When it comes to vitamin A in the diet there are two forms. Pre-formed vitamin A, like vitamin D, is found in animal foods. Provitamin A is found in fruits and vegetables. Food’s high in vitamin A include:
- Beef liver
- Dairy products
- Green leafy vegetables
Omega 3 fatty acids
Omega-3 polyunsaturated fatty acids have been well studied in clinical trials in improving outcomes of autoimmune disease in humans. Some studies even found decrease disease activity and lowered use of anti-inflammatory drugs in people with autoimmune disease (3). Since omega-3’s are important in reducing inflammation, it’s important to consume enough in the diet. Unfortunately, the standard American diet is abundant in omega-6 polyunsaturated fatty acids and low in omega-3’s. The best sources of omega 3’s are:
- Chia seeds
- Flax seeds
Vitamin B6 largely impacts our mood, immune system, cognitive function, and cardiovascular health. It turns out that with autoimmunity there is an increased destruction of vitamin B6 since it is involved in the production of proteins involved in the immune system and helps direct the actions of white blood cells. Decreased B6 can lead to a lowered production of antibodies needed to fight infections. Vitamin B6 can be found in both animal and plant foods, however, it is found in higher amounts in lean animal proteins.
- Sweet potatoes
Minerals are like spark plugs for our body. Lately, the mineral zinc has earned popularity as an immune-supporting nutrient and rightly so. Zinc is essential for the functioning of every immune cell. It has even been associated with higher risk for autoimmune disease and it makes sense that during a heightened immune response like with autoimmunity, zinc is diminished rather quickly (4). Our body doesn’t store zinc, so getting enough zinc from our diets is crucial. Excellent sources of zinc include:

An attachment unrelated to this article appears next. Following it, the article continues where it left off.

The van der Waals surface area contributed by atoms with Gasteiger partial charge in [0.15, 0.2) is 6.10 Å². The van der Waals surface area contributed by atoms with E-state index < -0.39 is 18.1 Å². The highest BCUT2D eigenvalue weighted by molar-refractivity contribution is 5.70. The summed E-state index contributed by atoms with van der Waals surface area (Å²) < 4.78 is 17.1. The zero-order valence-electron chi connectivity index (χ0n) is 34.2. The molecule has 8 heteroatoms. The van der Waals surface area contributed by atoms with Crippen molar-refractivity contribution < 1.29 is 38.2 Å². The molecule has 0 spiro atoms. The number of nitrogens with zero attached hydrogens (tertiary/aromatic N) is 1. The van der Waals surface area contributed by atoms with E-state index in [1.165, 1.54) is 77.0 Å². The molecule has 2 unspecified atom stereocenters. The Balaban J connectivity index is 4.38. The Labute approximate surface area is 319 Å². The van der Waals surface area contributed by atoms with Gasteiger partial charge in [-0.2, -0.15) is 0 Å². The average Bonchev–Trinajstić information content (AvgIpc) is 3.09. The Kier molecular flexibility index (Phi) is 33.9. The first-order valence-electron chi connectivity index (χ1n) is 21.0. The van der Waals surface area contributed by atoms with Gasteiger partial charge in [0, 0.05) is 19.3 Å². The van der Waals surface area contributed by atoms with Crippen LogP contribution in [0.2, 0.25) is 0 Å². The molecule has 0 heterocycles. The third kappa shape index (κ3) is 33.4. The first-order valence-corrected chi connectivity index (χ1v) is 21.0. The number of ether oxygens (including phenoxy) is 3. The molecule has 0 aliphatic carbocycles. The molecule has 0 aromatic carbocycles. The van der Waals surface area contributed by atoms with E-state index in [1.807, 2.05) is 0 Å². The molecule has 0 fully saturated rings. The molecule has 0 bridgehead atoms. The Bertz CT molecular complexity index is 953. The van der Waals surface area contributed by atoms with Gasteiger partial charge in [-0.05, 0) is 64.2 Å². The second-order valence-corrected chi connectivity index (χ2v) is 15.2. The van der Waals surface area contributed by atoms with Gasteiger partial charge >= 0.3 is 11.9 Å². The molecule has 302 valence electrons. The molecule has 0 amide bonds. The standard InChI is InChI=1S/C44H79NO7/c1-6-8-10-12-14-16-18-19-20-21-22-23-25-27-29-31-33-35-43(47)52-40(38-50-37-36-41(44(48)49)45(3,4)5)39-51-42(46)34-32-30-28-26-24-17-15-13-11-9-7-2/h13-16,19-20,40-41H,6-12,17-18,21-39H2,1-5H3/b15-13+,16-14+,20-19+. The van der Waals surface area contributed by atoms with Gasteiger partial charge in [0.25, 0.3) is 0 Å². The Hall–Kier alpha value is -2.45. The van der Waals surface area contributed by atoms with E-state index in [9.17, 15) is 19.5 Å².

- Hemp seeds
- Pine nuts
Magnesium is another mineral that has been gaining a lot of traction. The mineral has anti-inflammatory properties and has helped with the treatment of various autoimmune diseases like rheumatoid arthritis and psoriasis. Low magnesium levels have even been seen in lupus, chronic fatigue syndrome, and fibromyalgia. Although many whole foods have magnesium, the majority of Americans are not consuming enough of it (5). Certain plant foods have high amounts of magnesium, which is why consuming a diet rich in various plant foods can likely increase your magnesium levels.
- Pumpkin seeds
All in all, autoimmune disease is taxing on the body’s organs and systems, especially the immune system and the gut. By improving the nutrient status of specific nutrients commonly depleted with autoimmune disease you are giving your body the tools and resources to continue to fight back and heal. Taking small daily steps towards improving your nutrient status is key in feeling better. By including these foods in ways that are enjoyable to you can make it easier to sustain. If you need help managing your autoimmune diseases and reversing those pesky nutrient deficiencies, please book a free call with Annie to learn about her approach.